“Sticks and stones may break my bones but words can never hurt me.” As much as children would like to think this taunt is true, it doesn’t take long to discover just how deep words can wound, especially when they carry a false accusation.
David was being pelted by both stones and words. As he suffered his son’s betrayal and his people’s rejection, another person came to add insult to injury. Shimei, a relative of David’s old nemesis Saul, took advantage of David’s exposed position to retaliate on behalf of his clan. Shimei cursed and hurled rocks, but his most vicious verbal attack landed where David was most vulnerable.
Shimei played on David’s shame, accusing him of wrongdoing and blaming him for the mess he was currently in. It’s all your fault. You deserve this and more—Shimei’s message rang out. He declared that God had rejected David and was punishing him for being a man of blood.
David had to listen as Shimei narrated his life story to cast him as the villain and Saul as the victim. David’s companions were ready to use violence to defend his honor, a sentiment David himself understood (see 1 Samuel 25). But Shimei’s accusations resonated with the shame he was already feeling over Absalom (v. 11), destroying his defenses against this verbal assault. Who was he to say Shimei was wrong? Perhaps he was expressing God’s judgment. Maybe David was guilty as charged.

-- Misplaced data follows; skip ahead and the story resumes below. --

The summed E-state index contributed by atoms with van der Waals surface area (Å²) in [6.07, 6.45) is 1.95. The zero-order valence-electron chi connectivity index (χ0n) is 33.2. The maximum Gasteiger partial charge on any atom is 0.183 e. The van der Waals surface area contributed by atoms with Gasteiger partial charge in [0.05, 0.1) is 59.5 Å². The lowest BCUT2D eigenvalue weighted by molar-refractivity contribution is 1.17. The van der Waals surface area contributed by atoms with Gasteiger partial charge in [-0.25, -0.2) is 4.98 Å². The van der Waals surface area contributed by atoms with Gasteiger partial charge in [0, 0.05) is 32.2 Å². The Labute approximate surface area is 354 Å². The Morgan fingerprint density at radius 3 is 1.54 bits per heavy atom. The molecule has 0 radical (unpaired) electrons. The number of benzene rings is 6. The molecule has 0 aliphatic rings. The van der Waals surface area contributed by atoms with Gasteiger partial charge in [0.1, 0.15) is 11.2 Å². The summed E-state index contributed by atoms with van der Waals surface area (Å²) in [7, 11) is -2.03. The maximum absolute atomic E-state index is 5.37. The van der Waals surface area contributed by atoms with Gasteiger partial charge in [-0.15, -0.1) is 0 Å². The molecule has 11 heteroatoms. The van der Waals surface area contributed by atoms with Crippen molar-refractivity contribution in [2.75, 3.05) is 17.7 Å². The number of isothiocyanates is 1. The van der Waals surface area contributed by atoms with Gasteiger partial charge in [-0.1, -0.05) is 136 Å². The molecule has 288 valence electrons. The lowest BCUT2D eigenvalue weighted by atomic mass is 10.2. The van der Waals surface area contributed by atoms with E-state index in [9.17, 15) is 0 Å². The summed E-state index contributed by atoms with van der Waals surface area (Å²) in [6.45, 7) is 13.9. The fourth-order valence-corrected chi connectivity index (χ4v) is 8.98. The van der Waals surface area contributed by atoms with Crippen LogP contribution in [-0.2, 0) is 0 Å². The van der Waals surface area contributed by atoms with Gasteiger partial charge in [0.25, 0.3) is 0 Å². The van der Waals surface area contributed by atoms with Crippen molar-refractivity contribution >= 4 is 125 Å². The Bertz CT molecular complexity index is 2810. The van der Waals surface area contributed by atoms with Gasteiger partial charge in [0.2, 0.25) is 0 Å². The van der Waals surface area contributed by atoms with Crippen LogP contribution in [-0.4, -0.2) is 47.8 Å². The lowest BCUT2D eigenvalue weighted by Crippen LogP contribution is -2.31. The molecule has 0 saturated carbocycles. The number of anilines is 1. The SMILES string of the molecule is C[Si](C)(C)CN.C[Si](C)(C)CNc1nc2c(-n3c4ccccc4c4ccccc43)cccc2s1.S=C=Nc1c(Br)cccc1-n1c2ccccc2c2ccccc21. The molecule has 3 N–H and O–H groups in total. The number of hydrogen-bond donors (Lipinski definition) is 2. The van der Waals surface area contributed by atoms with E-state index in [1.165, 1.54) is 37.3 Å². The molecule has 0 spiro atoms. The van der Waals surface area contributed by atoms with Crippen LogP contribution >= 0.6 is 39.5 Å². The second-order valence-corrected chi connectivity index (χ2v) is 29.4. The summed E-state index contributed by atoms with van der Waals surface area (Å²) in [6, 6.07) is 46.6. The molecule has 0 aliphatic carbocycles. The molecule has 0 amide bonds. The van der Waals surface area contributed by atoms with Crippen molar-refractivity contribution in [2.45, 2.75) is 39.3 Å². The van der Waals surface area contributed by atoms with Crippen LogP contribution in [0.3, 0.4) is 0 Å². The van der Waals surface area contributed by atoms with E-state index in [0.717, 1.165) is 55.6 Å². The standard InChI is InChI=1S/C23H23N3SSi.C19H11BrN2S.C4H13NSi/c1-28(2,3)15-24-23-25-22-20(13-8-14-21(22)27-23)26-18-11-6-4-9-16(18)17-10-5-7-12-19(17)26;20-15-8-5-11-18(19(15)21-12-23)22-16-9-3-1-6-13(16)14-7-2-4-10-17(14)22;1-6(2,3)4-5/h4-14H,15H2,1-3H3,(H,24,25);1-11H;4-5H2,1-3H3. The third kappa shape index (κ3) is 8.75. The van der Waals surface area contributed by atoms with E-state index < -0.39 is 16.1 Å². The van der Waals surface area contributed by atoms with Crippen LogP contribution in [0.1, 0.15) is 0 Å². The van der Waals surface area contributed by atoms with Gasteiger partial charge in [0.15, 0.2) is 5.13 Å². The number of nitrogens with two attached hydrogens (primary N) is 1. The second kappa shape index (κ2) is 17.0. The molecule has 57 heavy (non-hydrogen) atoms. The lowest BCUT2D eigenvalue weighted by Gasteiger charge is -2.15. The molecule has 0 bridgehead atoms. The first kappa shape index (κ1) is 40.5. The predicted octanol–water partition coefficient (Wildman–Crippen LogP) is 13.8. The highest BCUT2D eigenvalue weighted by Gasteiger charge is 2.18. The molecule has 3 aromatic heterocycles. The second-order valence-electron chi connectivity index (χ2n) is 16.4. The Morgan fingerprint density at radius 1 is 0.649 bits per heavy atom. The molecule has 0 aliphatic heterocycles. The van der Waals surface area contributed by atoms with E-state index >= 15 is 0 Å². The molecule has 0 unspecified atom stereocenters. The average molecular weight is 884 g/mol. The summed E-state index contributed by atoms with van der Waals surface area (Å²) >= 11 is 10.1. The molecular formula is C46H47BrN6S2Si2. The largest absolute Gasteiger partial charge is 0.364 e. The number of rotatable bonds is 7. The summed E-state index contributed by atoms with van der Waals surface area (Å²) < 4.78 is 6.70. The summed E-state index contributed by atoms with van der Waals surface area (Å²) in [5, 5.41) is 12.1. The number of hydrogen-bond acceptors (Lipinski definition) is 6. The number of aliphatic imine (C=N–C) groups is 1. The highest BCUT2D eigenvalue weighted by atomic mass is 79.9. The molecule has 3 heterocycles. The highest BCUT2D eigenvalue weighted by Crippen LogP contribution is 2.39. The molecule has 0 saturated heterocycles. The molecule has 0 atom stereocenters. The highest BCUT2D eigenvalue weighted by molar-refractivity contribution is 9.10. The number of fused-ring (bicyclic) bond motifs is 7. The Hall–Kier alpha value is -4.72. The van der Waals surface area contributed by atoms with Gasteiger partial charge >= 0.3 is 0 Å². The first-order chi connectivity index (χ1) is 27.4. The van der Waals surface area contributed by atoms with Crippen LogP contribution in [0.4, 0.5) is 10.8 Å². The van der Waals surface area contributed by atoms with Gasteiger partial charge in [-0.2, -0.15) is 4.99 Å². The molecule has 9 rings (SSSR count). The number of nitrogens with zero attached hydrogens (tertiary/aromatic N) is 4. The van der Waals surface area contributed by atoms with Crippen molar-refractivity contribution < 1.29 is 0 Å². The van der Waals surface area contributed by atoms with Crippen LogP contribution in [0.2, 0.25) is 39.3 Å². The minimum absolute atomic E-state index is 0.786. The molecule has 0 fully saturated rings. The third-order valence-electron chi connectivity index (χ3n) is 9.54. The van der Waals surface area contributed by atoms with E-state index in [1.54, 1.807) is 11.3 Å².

David could only appeal to the character of God. Perhaps his ability to judge reality was impaired—but God’s was not. If God was cursing him, then he deserved it. If Shimei’s curses were unfounded, then God would defend him. He could trust God’s perspective.